In the months after, though, Ellingwood was graced with what seemed like a bit of luck. The company that bought his home offered to sell it back to him for $100,000 more than it paid to acquire it. He told the company, Strategic Acquisitions, that he just needed a little time to get together a down payment. In the meantime, the company asked him to sign a two-page rental agreement with a two-page addendum.
It was clear from the beginning that there was something a little unusual about his new landlords. Instead of mailing his rent checks to a management company, men would swing by to pick them up. Within a few months, Ellingwood noticed that one of the checks he had written for $2,000 wasn’t accounted for on his rental ledger, though it had been cashed. He called and emailed and texted to resolve the problem, and finally emailed to say that he wouldn’t pay more rent until the company could explain where his $2,000 went. For more than three months, he withheld rent, waiting for a response. Instead, the company posted an eviction notice to his door.
Ellingwood hired a lawyer and reported to the Santa Monica courthouse on his court date with all of his cashed checks in chronological order. When the judge called his case, the lawyer for Strategic Acquisitions asked to have a moment to review the paperwork. After marking each of Ellingwood’s checks off the accounting ledger, the lawyer concluded that the company had, in fact, erred. Strategic Acquisitions had grown so big so fast that it could barely keep its properties straight.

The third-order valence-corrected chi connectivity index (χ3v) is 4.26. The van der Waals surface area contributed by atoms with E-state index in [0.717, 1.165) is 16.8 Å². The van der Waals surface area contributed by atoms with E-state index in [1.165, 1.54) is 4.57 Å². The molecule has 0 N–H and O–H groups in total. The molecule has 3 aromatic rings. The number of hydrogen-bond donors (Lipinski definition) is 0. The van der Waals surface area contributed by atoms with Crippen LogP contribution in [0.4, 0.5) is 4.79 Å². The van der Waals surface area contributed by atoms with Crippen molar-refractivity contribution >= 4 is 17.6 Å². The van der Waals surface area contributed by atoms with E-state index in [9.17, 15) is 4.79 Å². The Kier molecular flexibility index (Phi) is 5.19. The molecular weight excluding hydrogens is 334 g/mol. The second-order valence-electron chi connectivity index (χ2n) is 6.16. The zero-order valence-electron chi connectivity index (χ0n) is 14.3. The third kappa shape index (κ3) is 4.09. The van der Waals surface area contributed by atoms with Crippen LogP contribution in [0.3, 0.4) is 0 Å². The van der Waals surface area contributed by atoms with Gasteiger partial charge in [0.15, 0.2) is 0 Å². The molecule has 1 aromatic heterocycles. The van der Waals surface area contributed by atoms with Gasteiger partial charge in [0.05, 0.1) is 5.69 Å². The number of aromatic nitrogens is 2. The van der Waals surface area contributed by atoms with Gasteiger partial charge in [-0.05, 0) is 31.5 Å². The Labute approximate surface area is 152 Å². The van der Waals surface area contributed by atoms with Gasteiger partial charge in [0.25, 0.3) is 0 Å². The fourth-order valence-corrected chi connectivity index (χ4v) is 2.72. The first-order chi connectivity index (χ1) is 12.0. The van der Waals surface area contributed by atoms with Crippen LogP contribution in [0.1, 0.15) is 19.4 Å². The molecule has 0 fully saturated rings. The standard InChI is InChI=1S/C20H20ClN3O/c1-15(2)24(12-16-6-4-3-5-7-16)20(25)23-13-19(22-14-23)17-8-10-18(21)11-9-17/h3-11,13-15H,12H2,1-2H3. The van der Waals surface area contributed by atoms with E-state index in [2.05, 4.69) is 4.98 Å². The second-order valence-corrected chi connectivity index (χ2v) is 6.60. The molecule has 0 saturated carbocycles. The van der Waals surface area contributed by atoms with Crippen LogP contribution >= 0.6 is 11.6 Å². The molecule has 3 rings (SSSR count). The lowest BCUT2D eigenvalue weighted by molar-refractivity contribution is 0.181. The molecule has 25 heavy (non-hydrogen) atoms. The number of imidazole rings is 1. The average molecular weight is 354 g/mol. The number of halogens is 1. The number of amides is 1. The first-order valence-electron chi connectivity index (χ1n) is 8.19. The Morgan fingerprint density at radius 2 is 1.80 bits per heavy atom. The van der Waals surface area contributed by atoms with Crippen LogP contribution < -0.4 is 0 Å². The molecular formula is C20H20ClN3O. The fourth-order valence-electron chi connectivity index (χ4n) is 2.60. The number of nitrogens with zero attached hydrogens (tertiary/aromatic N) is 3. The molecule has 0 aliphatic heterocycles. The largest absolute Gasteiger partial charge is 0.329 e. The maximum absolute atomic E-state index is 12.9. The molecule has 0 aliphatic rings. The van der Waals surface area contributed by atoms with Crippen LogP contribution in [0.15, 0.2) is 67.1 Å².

But it would only get bigger. Strategic Acquisitions was but one of several companies in Los Angeles County, and one of dozens in the United States, that hit on the same idea after the financial crisis: load up on foreclosed properties at a discount of 30 to 50 percent and rent them out. Rather than protecting communities and making it easy for homeowners to restructure bad mortgages or repair their credit after succumbing to predatory loans, the government facilitated the transfer of wealth from people to private-equity firms. By 2016, 95 percent of the distressed mortgages on Fannie Mae and Freddie Mac’s books were auctioned off to Wall Street investors without any meaningful stipulations, and private-equity firms had acquired more than 200,000 homes in desirable cities and middle-class suburban neighborhoods, creating a tantalizing new asset class: the single-family-rental home. The companies would make money on rising home values while tenants covered the mortgages. When Ellingwood reached out to Strategic Acquisitions in the winter of 2013 to buy his house, it was no longer interested in selling. Ellingwood asked again a year later; the company didn’t reply.